‘Don’t be a counsellor for anorexia, be a help’

2nd October 2015 at 01:00
Training on eating disorders is scant, but one pupil in recovery shares her suggestions for how teachers can offer support

Puberty is a period of drastic change that brings with it the complexities and challenges of growing up. For some young people, the pressures can lead to eating disorders. Unfortunately, this was the case for me.

In my secondary school and sixth form, about 10 per cent of students suffered from an eating disorder. Seeing other girls losing substantial amounts of weight sent my own competitive nature into overdrive, something that wasn’t helped by people’s offhand comments about my appearance or what I was eating. I isolated myself from everyone, not because of bullying but through sheer fear of people’s judgement.

I was lucky that I had a family I could confide in. Without their support, as well as my inpatient team (I was admitted to hospital for anorexia), I wouldn’t be on the road to recovery today. Nevertheless, I missed having a fully supportive school system – something that is crucial to the recovery of teenagers with eating disorders.

As a teacher, there is a very strong chance that you will come across a student who suffers from anorexia or bulimia.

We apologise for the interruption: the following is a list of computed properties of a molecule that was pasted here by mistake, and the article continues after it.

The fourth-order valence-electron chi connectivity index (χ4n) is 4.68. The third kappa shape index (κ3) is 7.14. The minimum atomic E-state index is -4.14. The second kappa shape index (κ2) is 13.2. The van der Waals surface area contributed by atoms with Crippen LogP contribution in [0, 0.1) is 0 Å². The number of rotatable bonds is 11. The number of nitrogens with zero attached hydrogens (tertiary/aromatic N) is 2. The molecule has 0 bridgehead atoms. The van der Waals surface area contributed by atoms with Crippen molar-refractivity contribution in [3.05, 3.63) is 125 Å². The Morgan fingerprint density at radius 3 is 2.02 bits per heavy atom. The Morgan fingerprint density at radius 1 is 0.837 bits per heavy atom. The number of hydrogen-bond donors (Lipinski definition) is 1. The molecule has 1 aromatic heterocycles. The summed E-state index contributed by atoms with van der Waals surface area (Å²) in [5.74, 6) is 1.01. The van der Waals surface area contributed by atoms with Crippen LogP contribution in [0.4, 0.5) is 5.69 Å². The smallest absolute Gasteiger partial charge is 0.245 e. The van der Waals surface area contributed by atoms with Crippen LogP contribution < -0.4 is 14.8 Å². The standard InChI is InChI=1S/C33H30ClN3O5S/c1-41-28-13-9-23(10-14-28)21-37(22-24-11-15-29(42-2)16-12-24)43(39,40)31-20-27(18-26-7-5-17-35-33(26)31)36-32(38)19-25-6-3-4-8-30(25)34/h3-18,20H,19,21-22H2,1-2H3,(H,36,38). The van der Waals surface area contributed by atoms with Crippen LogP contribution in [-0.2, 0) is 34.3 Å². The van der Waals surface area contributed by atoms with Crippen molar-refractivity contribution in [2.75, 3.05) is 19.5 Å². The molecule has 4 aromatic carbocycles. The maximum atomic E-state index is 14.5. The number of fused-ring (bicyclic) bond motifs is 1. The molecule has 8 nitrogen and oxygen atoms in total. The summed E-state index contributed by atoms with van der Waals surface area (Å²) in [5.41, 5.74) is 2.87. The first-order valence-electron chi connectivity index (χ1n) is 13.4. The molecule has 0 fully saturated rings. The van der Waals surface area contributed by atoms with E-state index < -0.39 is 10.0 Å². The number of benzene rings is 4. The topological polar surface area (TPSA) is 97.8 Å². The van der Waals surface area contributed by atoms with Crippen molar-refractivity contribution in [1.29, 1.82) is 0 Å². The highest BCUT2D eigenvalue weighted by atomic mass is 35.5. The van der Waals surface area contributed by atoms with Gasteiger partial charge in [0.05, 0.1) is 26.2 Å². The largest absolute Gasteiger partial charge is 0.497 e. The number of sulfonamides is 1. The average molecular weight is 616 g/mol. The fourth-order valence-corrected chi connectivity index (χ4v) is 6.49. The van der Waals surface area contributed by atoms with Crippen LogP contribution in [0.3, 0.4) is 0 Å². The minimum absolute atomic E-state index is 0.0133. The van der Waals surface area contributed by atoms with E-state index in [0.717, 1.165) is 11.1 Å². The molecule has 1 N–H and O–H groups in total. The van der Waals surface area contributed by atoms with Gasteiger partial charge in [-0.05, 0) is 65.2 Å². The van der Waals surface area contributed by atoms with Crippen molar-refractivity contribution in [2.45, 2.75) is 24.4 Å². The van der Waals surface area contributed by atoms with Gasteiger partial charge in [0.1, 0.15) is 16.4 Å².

Hard data on the prevalence of these disorders is not easy to find, as many cases go unreported, but estimates suggest that some 5 to 10 per cent of young people will have an eating disorder. Importantly, half the young people who took a survey conducted by the eating disorder charity Beat in 2012 felt that they would rather seek the help of a teacher than a parent (31 per cent).

It’s not an easy issue for teachers to handle. Students with dyslexia can be helped with the right support and equipment; students with nut allergies or asthma can be kept safe with an EpiPen or an inhaler; but an eating disorder has no straightforward solution.

Lorna Garner, chief operating supervisor of Beat, explains that although teachers are trying to help students, most believe they “don’t have enough information or guidance to help support them”. This is probably why 72 per cent of respondents to the Beat survey who suffered from an eating disorder received little support when they confided in their teachers.

Heads in the sand

One teacher from North Yorkshire, who wishes to remain anonymous, says that information and training on care for students with an eating disorder just isn’t available – and some teachers don’t seem to grasp the importance of it.

“I tried to talk to others at school regarding the lack of training and information that teachers get about eating disorders, and some very much agreed but others took the head-in-sand approach,” she says. “I think the biggest problem is the stigma that continues to surround eating disorders; unless teachers have experience of the actual thought processes of an eating disorder, they do not have any way of comprehending.”

Garner believes that much of the problem lies in the way teachers see their role in the process. “If we were to work from the premise of helping, rather than responsibility, there would be a more positive and collaborative response,” she argues.

She adds that calls for schools to be responsible for supervising the welfare of these sufferers are potentially very damaging because of the pressure this places on staff.